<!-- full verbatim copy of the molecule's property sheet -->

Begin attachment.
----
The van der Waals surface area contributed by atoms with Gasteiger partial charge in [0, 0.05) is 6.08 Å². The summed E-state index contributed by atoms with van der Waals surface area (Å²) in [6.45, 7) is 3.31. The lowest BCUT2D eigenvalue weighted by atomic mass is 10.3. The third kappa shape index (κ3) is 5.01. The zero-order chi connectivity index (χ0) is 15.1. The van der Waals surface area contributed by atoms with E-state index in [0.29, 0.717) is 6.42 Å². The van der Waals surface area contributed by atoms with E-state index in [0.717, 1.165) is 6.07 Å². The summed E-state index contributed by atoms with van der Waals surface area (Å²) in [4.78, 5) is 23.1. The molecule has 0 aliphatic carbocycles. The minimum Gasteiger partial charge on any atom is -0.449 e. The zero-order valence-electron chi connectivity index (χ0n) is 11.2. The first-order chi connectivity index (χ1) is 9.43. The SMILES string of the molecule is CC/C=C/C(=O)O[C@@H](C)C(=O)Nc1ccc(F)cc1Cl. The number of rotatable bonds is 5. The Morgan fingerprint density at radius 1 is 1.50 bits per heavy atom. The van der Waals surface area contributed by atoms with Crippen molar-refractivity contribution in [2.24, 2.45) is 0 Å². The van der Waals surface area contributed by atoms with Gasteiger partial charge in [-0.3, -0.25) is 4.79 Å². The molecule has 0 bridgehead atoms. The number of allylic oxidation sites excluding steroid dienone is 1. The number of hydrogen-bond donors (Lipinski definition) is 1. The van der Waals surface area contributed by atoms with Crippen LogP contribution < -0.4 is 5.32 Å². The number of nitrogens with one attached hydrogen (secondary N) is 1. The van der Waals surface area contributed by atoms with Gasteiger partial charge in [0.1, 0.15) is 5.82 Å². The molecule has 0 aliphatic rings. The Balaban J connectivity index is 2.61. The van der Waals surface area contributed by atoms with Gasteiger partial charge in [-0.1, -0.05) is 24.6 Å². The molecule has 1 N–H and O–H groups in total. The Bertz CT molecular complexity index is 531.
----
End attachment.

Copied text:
The van der Waals surface area contributed by atoms with Gasteiger partial charge in [0, 0.05) is 6.08 Å². The summed E-state index contributed by atoms with van der Waals surface area (Å²) in [6.45, 7) is 3.31. The lowest BCUT2D eigenvalue weighted by atomic mass is 10.3. The third kappa shape index (κ3) is 5.01. The zero-order chi connectivity index (χ0) is 15.1. The van der Waals surface area contributed by atoms with E-state index in [0.29, 0.717) is 6.42 Å². The van der Waals surface area contributed by atoms with E-state index in [0.717, 1.165) is 6.07 Å². The summed E-state index contributed by atoms with van der Waals surface area (Å²) in [4.78, 5) is 23.1. The molecule has 0 aliphatic carbocycles. The minimum Gasteiger partial charge on any atom is -0.449 e. The zero-order valence-electron chi connectivity index (χ0n) is 11.2. The first-order chi connectivity index (χ1) is 9.43. The SMILES string of the molecule is CC/C=C/C(=O)O[C@@H](C)C(=O)Nc1ccc(F)cc1Cl. The number of rotatable bonds is 5. The Morgan fingerprint density at radius 1 is 1.50 bits per heavy atom. The van der Waals surface area contributed by atoms with Crippen molar-refractivity contribution in [2.24, 2.45) is 0 Å². The van der Waals surface area contributed by atoms with Gasteiger partial charge in [-0.3, -0.25) is 4.79 Å². The molecule has 0 bridgehead atoms. The number of allylic oxidation sites excluding steroid dienone is 1. The number of hydrogen-bond donors (Lipinski definition) is 1. The van der Waals surface area contributed by atoms with Crippen LogP contribution < -0.4 is 5.32 Å². The number of nitrogens with one attached hydrogen (secondary N) is 1. The van der Waals surface area contributed by atoms with Gasteiger partial charge in [0.1, 0.15) is 5.82 Å². The molecule has 0 aliphatic rings. The Balaban J connectivity index is 2.61. The van der Waals surface area contributed by atoms with Gasteiger partial charge in [-0.1, -0.05) is 24.6 Å². The molecule has 1 N–H and O–H groups in total. The Bertz CT molecular complexity index is 531.